I wish I could give you a clear concise and utterly precise answer. That I cannot do. Yet, what can I show you? Let’s take a look at that part!

The first consideration is given in the Independent (at http://www.independent.co.uk/news/uk/politics/its-bs-boris-johnson-hits-out-at-david-cameron-over-impact-of-brexit-on-trade-and-jobs-a6988236.html), where Boris Johnson gave us the following: “Now there is this idea that trade is entirely controlled by governments, that no trade takes place unless governments agree with each other” and “Well, b******s. It’s nothing to do with governments. It’s to do with businesses, people and enterprises deciding they have something to buy or sell“. We can to some clear part agree towards this? America is the best example here. They will sell anything and anyone at the mere drop of a hat (any hat), business is merely the operation of a seller selling its goods. Every corporation needs sales, whether locally or internationally. As the UK is selling, it is also buying, because these two go hand in hand; there is an equilibrium (at least some form of). As long as a nation exports more than it imports it is making a clear profit (whether taxable or not is another matter). This simple truth gives validity and power to the words of Boris Johnson.

The Bank of England gives us the following (at http://www.theguardian.com/business/2016/apr/14/bank-of-england-warns-brexit-could-do-serious-harm-to-uk-economy). We get to see: “extended period of uncertainty about the economic outlook, including about the prospects for export growth. This uncertainty would be likely to push down on demand in the short term,” then we get “A vote to leave could have significant implications for asset prices, in particular the exchange rate. The MPC would have to make careful judgements about the next effects of these potential influences on demand, supply and inflation. Ultimately, monetary policy would be set in order to meet the inflation target, while also ensuring that inflation expectations remained anchored” and finally there is “A Reuters poll this week found that 17 of 26 economists thought a vote for Brexit could prompt the Bank to cut interest rates for the first time since the financial crisis“. First the last one, because it is an easy option. I think that is a reality that the UK would face no matter what. Do you think that Mario Draghi setting negative interest rates would not impact the UK? Do you think that Draghi starting a spending spree, one that monthly exceeds the total fortune of Bill Gates will not be felt (at http://www.bloomberg.com/news/articles/2016-04-01/draghi-begins-ecb-monthly-bond-spend-exceeding-gates-s-fortune)?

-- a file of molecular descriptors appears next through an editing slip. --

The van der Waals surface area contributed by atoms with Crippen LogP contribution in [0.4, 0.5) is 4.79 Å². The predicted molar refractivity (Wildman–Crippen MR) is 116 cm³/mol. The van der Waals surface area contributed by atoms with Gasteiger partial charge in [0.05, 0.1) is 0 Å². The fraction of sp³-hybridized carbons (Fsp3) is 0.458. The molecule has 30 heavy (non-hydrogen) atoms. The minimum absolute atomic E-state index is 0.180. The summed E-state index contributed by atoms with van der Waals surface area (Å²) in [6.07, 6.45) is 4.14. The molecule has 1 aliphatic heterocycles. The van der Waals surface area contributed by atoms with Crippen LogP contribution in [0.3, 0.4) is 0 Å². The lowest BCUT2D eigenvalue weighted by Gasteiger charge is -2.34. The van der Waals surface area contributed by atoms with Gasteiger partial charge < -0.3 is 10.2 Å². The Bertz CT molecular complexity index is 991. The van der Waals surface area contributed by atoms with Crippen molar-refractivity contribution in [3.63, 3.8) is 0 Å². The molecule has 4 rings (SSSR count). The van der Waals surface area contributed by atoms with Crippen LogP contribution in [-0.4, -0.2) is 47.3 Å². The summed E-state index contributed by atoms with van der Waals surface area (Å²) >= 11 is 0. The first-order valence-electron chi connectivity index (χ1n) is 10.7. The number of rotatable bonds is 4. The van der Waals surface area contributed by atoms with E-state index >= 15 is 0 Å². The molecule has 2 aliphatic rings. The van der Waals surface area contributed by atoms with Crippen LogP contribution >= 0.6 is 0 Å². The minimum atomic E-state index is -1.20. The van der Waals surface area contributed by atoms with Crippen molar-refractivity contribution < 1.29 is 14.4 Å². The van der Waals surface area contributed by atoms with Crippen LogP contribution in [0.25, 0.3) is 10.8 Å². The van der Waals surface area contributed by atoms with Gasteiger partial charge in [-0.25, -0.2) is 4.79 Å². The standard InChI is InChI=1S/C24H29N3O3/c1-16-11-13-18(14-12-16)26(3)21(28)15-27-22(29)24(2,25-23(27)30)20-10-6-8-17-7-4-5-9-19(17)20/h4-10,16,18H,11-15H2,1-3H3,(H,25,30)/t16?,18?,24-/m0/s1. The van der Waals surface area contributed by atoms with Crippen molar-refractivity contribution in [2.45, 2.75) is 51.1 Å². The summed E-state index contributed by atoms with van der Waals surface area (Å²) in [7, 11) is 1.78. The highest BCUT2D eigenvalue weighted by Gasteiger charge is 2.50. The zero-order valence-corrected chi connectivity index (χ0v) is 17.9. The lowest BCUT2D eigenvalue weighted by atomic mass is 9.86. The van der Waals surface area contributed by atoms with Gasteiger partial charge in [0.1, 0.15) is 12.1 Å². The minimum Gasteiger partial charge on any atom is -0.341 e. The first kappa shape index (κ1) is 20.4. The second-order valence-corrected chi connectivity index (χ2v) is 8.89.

We see in the News that Draghi has a planned total of about 1.74 trillion Euros of purchases in mind. That much debt added on the Eurozone. Who is paying for that? No one in Europe has that kind of cash, so explain to me how this would end well for anyone except the bankers and the financial sector? What will you expect when you send your 13 year old child with your credit card into a mall? Do you think that this teenager (regardless of gender) will come back with only the rashers of bacon, a pair of socks and a yoyo? Perhaps the storekeeper will talk your teenager into the consoles, shoes and lollies. It’s a credit card and the bill does not need to get paid at present. This is the reality the people at large have had enough of.

Now, back to the main line, because neither is lying, but in this first part, does the forecast of the Governor of the Bank of England matter? This situation is already out of hand, getting out seems to be the better of choices as no one is muzzling Mario Draghi, or those behind him trying to make sure that the money is spent. The Irish Times gave us another headline regarding the shopping spree of Mario Draghi: ‘In a world of negative rates borrowers get paid and savers penalised‘, in an age where the golden age group is the largest, the governments at large are using whatever they have saved to damage the elderly even more, whilst the criminals causing the damage are not required to be accountable. You might wonder how I am now labelling a party Criminal.